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I have a problem in a demonstration where I have to do a derivative $\frac{df}{dc}$ of

$f=(y-cx)(y-cx)^{*}$

where * denotes the complex conjugate.

In my demonstration the derivative $\frac{df}{dc}$is equal to 0. So I tried to solve it by applying the chain rule:

$x(y-cx)^{*}+x^{*}(y-cx)=0$

obtaining the result:

$c=\frac{xy^{*}+yx^{*}}{2xx^{*}}$

Unfortunately I should have obtained

$c=\frac{yx^{*}}{xx^{*}}$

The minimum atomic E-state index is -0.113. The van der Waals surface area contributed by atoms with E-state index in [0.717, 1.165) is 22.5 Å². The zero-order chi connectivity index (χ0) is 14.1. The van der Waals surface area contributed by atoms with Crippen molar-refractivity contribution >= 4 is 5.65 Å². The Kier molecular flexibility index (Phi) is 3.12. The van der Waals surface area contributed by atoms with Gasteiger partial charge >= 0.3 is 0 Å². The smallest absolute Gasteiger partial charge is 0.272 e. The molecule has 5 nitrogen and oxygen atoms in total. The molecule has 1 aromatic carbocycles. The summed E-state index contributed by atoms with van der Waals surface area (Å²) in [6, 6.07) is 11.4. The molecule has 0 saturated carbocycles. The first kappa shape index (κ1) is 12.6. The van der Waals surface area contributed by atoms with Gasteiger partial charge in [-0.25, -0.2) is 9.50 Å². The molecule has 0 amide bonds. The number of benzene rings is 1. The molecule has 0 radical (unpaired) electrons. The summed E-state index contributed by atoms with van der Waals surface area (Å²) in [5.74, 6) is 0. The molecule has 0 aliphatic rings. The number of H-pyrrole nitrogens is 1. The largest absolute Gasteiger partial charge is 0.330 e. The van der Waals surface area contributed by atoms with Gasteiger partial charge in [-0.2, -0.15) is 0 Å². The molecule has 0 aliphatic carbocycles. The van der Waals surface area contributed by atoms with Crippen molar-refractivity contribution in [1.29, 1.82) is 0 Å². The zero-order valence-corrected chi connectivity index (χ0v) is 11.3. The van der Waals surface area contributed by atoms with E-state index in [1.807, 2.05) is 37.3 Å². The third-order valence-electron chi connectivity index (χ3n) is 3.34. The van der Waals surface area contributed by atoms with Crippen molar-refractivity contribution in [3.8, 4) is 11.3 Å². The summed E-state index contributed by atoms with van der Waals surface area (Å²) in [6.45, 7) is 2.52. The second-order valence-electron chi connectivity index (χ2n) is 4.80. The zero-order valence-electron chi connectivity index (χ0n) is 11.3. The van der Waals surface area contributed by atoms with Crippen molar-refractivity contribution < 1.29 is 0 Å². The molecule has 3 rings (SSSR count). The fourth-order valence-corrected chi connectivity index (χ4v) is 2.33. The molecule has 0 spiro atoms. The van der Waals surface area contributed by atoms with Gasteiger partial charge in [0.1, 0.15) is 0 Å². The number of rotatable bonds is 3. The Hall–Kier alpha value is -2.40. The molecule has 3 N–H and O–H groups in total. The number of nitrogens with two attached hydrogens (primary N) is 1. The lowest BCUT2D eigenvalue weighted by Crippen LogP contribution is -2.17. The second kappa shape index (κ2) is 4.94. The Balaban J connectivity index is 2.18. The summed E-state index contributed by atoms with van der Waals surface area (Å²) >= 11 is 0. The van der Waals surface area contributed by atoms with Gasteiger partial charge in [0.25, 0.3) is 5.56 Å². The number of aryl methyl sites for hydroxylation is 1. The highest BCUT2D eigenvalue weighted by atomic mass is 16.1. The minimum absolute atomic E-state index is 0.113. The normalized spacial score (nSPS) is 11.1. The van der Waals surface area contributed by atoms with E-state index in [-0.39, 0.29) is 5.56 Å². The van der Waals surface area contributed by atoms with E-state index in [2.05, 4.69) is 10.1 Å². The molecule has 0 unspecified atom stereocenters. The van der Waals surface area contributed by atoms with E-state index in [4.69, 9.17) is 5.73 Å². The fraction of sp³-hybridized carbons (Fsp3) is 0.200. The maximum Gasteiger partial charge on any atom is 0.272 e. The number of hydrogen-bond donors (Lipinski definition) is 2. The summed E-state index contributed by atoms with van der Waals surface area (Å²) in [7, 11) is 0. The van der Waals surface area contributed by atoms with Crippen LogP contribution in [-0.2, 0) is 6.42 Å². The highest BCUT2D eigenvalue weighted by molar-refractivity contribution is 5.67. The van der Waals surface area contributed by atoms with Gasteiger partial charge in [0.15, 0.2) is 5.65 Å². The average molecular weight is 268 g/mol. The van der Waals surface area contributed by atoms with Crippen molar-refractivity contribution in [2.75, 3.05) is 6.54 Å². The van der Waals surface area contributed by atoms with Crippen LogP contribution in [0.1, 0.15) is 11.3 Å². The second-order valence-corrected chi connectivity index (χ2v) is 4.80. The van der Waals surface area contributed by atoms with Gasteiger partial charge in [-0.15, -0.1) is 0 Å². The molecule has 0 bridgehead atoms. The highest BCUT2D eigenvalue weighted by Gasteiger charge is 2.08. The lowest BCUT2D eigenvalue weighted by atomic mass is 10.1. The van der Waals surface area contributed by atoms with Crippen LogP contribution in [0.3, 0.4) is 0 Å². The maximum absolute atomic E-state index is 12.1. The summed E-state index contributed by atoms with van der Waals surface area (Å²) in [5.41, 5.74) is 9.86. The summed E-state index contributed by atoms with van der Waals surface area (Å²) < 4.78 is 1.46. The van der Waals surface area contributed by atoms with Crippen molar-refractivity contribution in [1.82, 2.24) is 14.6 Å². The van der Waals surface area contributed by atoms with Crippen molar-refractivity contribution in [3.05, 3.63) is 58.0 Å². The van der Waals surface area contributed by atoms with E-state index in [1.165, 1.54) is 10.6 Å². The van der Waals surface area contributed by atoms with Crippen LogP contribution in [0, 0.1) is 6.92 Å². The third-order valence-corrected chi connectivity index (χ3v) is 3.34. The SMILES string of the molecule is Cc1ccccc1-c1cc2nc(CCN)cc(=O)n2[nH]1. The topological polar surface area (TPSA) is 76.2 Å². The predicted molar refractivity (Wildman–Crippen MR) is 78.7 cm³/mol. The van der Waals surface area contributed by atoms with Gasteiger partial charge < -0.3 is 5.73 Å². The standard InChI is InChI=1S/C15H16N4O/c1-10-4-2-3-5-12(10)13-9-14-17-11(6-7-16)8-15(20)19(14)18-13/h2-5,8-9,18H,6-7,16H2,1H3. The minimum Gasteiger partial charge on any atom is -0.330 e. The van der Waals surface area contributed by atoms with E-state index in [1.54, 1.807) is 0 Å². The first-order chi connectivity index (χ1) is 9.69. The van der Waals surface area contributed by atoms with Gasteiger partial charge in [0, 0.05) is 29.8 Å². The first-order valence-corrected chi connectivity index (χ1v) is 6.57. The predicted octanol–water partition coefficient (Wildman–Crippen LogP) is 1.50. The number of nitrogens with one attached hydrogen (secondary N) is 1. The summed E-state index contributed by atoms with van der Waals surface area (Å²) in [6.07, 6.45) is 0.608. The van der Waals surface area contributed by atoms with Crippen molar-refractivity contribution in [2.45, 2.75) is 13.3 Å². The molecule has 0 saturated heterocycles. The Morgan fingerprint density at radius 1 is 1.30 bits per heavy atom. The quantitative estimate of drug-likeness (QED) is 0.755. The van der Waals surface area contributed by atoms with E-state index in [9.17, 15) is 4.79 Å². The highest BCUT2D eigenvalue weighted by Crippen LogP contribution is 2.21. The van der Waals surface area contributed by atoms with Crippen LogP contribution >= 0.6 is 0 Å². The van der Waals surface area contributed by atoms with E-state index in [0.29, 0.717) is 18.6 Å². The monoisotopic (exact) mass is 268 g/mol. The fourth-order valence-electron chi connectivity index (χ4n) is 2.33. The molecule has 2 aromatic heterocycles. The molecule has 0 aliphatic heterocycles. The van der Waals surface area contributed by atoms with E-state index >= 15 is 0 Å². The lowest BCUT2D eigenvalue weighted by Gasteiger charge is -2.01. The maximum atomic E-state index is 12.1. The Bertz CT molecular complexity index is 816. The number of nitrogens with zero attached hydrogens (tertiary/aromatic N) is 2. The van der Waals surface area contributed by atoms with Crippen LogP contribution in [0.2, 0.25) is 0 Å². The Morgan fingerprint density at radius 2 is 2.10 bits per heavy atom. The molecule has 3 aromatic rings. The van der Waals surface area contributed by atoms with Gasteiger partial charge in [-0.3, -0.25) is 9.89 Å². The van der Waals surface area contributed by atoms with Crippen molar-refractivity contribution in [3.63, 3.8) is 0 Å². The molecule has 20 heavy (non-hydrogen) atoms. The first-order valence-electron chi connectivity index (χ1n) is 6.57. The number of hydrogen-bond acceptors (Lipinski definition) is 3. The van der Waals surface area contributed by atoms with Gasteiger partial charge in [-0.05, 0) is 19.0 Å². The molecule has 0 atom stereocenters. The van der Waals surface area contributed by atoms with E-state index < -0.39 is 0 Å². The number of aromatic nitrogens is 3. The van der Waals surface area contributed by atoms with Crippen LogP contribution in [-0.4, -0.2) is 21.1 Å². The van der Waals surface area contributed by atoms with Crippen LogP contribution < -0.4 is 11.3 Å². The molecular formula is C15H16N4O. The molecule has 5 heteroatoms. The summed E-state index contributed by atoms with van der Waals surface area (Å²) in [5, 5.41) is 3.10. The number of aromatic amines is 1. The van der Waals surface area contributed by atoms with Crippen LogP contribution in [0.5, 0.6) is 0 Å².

Can you help me with this derivative of complex number? What am I doing wrongly?

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    $\begingroup$ $f=|y-cx|^2$ is not differentiable $\endgroup$
    – Raffaele
    Commented Dec 2, 2020 at 18:35

1 Answer 1

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I'm confused; $c \mapsto \overline{c}$ is not analytic and $f=|y|+|cx|-\overline c \overline x y - cx\overline y$, so why should $f$ be complex-differentiable?

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